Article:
A delegation from the All Bodo Students Union (ABSU) is in Pune to spread the message of peace and communal harmony and create awareness that all Bodos are not militants. ABSU representatives, including its president Pamod Boro and activists of SARHAD, a Pune based NGO, held a joint press conference in Pune Saturday.
With the help of SARHAD, the ABSU delegation visited the social enterprise Lijjat Papad, the Azam campus and some co-operative organisations in the city. “We will be visiting Ralegan Siddhi and meet veteran social activist Anna Hazare on Sunday to discuss the non-violence and Gandhian model of development,” said Pramod Boro.
“We are an indigenous tribe in India, settled in Bodoland even before the the country was named as Bharat or India. However, the Bodo tribe has been consistently denied its constitutional and fundamental rights. We are the largest tribe in Northeast India. But we still lack development. There are hardly any good colleges, hospitals and industries in Bodoland. We belong to scheduled tribes (ST), but no government scheme meant for STs have reached us effectively. So we are here to seek support from the people of Pune to help us overcome some of our problems,” said Boro.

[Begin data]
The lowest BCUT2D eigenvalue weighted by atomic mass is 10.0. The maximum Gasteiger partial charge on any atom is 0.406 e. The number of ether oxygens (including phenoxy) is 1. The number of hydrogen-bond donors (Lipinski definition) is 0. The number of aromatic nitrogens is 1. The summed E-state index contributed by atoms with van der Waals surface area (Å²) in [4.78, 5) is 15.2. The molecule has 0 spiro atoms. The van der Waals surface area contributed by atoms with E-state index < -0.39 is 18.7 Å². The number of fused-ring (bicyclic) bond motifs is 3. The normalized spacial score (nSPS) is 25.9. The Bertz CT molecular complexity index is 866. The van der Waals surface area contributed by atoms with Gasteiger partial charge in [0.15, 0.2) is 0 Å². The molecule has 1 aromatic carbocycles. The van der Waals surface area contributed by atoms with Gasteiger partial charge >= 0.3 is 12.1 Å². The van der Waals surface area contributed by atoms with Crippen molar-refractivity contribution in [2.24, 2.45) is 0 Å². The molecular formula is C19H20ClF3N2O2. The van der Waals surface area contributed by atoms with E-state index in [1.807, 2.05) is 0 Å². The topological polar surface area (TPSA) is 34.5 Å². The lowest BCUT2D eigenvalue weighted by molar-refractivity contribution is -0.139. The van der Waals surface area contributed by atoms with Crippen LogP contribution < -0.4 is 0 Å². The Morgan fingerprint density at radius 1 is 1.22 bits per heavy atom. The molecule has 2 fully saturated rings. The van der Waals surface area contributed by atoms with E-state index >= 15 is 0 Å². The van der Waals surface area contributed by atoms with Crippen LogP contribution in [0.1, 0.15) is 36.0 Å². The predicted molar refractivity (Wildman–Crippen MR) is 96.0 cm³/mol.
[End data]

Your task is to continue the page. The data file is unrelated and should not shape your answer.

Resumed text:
“The agitation for a separate Bodoland aims to preserve the ancient culture, tradition and language of the Bodo tribe. It is not an agitation for spreading militancy. We all want education, economic growth in Bodoland… ABSU has been leading the agitation for a separate and prosperous Bodoland by democratic ways for many years. We hope the new Narendra Modi-led government finds a solution to the rising conflicts in Bodoland and Northeast India,” he added.
Manoj Basumatary, a member of the delegation, said, “Only a small section of Bodos have taken up arms and formed militant outfits. All other Bodos, who are about 20 lakh in population, believe in non-violence. But following frequent conflicts in Bodoland, the image of Bodos is tarnished in the rest of India. People feel that all Bodos are troublemakers or militants. In fact, Bodos are a very peace-loving tribe. We want quality education, skill upgradation and employment of our youths.”
Sanjay Nahar, the president of SARHAD, said, “We want to increase the cultural exchange between Bodos and the rest of India. We have plans to introduce development models and encourage youth empowerment in Bodoland.”